1. Nick Selby

        Hahaha, but you are incorrect. It is the responsibility of the Parole Board to consider the original crime, and any subsequent reformation or rehabilitation. That brings the original act into scope. Sorry, bro.

        1. SHG Post author

          You’re focused on Judith Clark, and I understand why the issues raised by her particular case concern you. I’m focused on Cuomo, the Parole Board and the Times. There is a reason why there is no mention whatsoever of Clark’s case in this post. It’s just not about her, and it doesn’t become about her because that’s the sliver that you’ve chosen to focus on.

          1. Nick Selby

            I focused on your use of the term “perfectly wonderful” to describe Cuomo’s commutation her sentence, and on your evident irritation that that perfectly wonderful commutation was a “sham”. From that I inferred that you would have supported a full commutation for Ms. Clark. I aver my inference was not unreasonable given your words here.

            If you wanted to talk about something else, perhaps you might have found some other foundation for your post than Governor Cuomo’s treatment of Ms. Clark’s case for your ire.

            1. SHG Post author

              I can see why that might have been confusing. My “perfectly wonderful” wasn’t directed toward the merits of Clark’s case (which I would have thought clear in context, given that there is nothing whatsoever mentioned anywhere in the post about Clark’s case), but to his first exercise of the commutation power.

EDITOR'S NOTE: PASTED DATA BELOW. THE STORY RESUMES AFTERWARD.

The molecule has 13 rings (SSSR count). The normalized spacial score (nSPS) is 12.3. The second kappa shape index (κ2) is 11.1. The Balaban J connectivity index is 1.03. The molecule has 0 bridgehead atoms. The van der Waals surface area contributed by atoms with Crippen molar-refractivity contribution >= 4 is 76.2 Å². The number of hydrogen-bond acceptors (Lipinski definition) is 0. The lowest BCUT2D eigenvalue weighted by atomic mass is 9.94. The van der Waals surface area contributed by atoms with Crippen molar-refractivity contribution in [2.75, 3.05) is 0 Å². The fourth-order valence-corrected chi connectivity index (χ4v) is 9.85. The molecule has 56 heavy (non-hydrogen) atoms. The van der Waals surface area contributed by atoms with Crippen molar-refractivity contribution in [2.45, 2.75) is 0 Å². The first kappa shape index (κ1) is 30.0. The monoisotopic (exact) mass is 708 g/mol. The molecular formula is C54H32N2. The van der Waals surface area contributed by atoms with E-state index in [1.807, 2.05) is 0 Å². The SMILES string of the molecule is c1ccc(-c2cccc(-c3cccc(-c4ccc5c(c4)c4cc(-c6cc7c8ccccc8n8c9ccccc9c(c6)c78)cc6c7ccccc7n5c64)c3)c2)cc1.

It’s not my fault that the Times chose this as its example giving rise to this post. If I wrote about post praising Cuomo’s selection of Clark because she was particularly deserving, then it would be my fault. I didn’t.

            2. Josh

              I read that more as “issue preclusion,” eliminating the issue of why any CDL would say anything negative about any commutation. It never dawned on me that it had anything to do with Clark’s specific case.

            3. SHG Post author

              One of the problems is that different audiences read the same words differently. I don’t fault Nick for reading what he read. Nick reads through a cop’s eyes. I don’t blame you for reading it differently. As for me, I’m a criminal defense lawyers and this is a criminal defense blog. It’s not like I keep my perspective a big secret.

              Maybe I should have been clearer (and not so curt with Nick), but that’s why they pay me the big bucks.

  3. Jim RYan

    Handy Andy has “softened” his stances on many things since Hillary didn’t make the cut. Dontcha think he looks alot more PRESIDENTIAL???

      1. Wilbur

        Sorta’ reminds me of bringing in Ralph Branca because Erskine was bouncing his curve in the bullpen.